Our Organisation Search
Quick Links
Toggle: Topics

Winter Cereals

Winter cereals is the term used to describe autumn drilled wheat, barley and oats. The area of winter cereals in Ireland was traditionally around 100,000 ha but has increased to around 150,000 ha in recent years, mainly due to an increase in the area of winter barley. Winter wheat and barley dominate the area with around 70,000 ha each, whereas only 10,000 ha of winter oats are drilled each year.

Monitor crops


About Winter Cereals

In each crop category (wheat, barley and oats) there are about five to eight different varieties sown each year. Growers primarily drill varieties which feature on the Department of Agriculture National Recommended Lists for each crop. Yield increases from plant breeding, in the order of 1% per year, which have increased yield of Irish crops to the highest in the world.

The average yields of winter cereals from 2010-2014 are:

Winter Wheat

 201120122013201420152016
National Yield

(t/ha)

10.2 7.2 9.3 10.2 10.7 9.7 
National Area

(ha)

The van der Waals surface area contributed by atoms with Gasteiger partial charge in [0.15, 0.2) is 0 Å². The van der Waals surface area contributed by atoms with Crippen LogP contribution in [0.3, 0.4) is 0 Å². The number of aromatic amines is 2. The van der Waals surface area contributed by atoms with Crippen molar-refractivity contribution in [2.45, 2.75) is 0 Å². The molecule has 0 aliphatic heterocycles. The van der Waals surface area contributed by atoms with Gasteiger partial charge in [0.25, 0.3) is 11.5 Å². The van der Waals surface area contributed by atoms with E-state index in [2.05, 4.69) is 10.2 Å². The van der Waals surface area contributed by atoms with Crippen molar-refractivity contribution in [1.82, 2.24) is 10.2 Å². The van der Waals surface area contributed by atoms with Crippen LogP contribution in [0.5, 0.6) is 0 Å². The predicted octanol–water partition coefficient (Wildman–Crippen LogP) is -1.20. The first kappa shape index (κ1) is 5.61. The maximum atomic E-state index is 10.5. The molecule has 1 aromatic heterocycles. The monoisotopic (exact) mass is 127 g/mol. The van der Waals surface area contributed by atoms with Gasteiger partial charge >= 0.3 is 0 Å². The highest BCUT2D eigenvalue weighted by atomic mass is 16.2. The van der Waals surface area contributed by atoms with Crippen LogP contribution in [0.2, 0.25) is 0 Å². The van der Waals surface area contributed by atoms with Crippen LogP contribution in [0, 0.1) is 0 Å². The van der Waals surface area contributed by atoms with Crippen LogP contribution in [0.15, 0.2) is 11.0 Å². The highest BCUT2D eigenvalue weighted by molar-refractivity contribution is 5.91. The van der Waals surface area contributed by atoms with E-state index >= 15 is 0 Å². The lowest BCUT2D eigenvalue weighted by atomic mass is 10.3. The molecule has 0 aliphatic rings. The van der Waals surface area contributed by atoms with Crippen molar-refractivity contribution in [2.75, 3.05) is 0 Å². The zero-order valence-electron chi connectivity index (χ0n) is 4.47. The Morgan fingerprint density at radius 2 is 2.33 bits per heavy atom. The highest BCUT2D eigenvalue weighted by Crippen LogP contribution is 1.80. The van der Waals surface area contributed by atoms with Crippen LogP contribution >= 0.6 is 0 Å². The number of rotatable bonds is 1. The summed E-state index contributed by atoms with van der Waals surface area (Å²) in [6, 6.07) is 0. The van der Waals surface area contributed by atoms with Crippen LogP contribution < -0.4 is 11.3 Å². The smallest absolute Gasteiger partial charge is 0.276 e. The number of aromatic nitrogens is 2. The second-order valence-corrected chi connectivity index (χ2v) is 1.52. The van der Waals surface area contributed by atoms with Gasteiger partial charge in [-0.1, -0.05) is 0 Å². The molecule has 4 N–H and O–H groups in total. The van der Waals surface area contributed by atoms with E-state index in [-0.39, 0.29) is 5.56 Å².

77,700 83,300 45,400 65,100 55,300 59,700

Teagasc have published a comprehensive to growing Winter Wheat which collates research and best practice for obtaining high yields. The guide combines crop production research focusing on understanding how winter wheat yields are formed and best practice how to achieve this. The Winter Wheat Guide (PDF)

Winter Barley

 20122013201420152016
National Yield

(t/ha)

7.7 9.5 9.3 10.2 8.6
National Area

(ha)

40,500 36,000 60,100 69,800 73,800

Winter Oats

 20122013201420152016
National Yield

(t/ha)

6.8 8.1 8.7 9.2 8.3
National Area

(ha)

9,800 5,400 10,100 11,400 12,900

Data taken from www.cso.ie

Generally winter cereals are sown from mid- September to mid November.  Due to restricted growth after mid November, little or no cereals are sown after this date until mid to late January.

The market outlet for winter wheat and winter barley is almost all for animal feed (pigs, poultry, dairy and cattle ration, etc.) with a proportion of winter oats going for milling (used to make porridge).